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Video of Malaysian woman beating child goes viral a year after the event

From Thasha Jayamanogaran, for CNN
May 11, 2012 -- Updated 2359 GMT (0759 HKT)
STORY HIGHLIGHTS
  • An online furor erupted over a video showing a teenage mother beating her child
  • The Malaysian Police say the violence took place a year ago
  • The woman is serving an 18-month prison sentence
  • The baby is now in the care of a foster family, the authorities say

Kuala Lumpur, Malaysia (CNN) -- A video of a teenage Malaysian mother beating her baby daughter has generated a storm of outrage online a year after it was filmed, prompting the Malaysian Police to announce that the woman is already serving an 18-month prison sentence for the offense.

In a post on their Facebook page this week, the Malaysian Police said they had received hundreds of complaints and comments about the case after the four-minute video of the mother repeatedly striking the baby with her hand, her foot and a pillow went viral.

The video fueled anger and disgust among Internet users from Malaysia to Massachusetts, where local news broadcaster WWLP-22News reported receiving "many emails" about the footage.

The mother was 18 years old when she inflicted the beating on her 10-month-old child in May 2011, according to Arjunaidi Mohamed, the chief of police in Petaling Jaya, the suburb of Kuala Lumpur where the attack took place.

A friend of the mother, who had become concerned after witnessing her beating the child previously, filmed the violence and took the video evidence to the police the same day, Arjunaidi said.

As a result, the mother was convicted of child abuse and sentenced to 18 months in prison, he said, declining to disclose her name.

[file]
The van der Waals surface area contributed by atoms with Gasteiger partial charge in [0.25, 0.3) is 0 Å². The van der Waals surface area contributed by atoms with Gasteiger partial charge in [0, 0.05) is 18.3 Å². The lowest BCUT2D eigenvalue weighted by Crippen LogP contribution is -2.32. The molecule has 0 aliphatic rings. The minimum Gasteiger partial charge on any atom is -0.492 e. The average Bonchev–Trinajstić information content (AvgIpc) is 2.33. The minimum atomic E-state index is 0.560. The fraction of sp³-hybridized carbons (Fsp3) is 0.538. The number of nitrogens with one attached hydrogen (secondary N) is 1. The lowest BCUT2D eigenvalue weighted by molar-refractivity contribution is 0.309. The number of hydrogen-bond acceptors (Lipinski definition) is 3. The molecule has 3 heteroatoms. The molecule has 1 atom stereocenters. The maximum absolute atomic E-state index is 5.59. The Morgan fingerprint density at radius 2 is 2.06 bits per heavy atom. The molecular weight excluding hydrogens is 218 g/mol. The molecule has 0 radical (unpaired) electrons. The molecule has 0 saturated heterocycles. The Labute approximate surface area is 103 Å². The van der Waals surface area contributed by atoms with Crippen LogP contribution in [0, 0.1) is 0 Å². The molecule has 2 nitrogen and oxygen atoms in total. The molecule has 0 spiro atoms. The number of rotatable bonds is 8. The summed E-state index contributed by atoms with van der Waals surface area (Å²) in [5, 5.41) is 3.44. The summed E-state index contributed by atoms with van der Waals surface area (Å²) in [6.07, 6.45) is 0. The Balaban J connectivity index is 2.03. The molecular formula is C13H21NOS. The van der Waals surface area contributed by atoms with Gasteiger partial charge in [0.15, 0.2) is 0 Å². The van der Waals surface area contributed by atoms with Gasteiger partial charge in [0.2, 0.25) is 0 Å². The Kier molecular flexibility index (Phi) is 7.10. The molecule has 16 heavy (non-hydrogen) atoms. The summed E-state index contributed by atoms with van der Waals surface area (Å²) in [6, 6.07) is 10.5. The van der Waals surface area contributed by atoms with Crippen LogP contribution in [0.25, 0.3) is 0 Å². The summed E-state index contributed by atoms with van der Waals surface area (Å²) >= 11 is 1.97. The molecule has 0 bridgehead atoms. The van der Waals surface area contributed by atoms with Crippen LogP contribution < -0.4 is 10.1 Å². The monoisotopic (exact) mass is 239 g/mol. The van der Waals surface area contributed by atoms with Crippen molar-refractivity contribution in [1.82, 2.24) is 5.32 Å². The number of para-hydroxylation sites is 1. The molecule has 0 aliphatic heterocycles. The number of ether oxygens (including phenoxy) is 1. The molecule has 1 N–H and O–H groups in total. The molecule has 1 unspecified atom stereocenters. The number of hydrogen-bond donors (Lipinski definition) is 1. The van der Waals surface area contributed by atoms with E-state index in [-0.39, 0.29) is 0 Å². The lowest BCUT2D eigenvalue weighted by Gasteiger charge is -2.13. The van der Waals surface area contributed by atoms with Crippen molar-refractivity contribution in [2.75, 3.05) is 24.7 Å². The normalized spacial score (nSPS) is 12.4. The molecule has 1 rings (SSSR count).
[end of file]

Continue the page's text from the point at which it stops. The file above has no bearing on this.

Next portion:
Attempts to obtain comment from the mother or a representative for her were unsuccessful Friday.

The baby was put into the care of a foster family after her mother's arrest and is now doing "very well," said Fatimah Zuraidah Salleh, deputy director of the children division of the Social Welfare Department.

Welfare officials check in every month with the foster family, who are unconnected to the family of the mother, Fatimah said.

The initial furor this week among Internet users over the video appeared to stem from uncertainty about when the beating took place and the current status of the mother and child.

Once the Malaysian Police clarified the situation, online reactions consisted of relief that the authorities had intervened and dismay that the mother had not received a harsher sentence.

"Good to hear police immediately took action and thanks for clearing the air," a Facebook user named Prakash Raj said in a comment on the police's page, adding that he thought the sentence was too light.

"She's lucky that didn't happen here in the States," said another Facebook user, Cindy Watanabe. "Not only would her sentence be a whole lot longer, she probably wouldn't have made it to prison to serve her time and would never be able to hurt another child again."

A court will assess whether the mother, who is to be released in late November, will be allowed to regain custody of the child, should she wish to, Fatimah said, adding that the process is rigorous.

Arjunaidi, the police chief, refuted speculation that the mother had been raped before committing the abuse.

He said the woman was unmarried. He ascribed the cause of her actions to "frustration."

It was unclear why the video had surfaced online a year after the event. The police are investigating the leak of the video, Arjunaidi said.

By Friday evening, some of the Facebook posts of the video were taken down.

CNN's Alden Mahler Levine contributed to this report.

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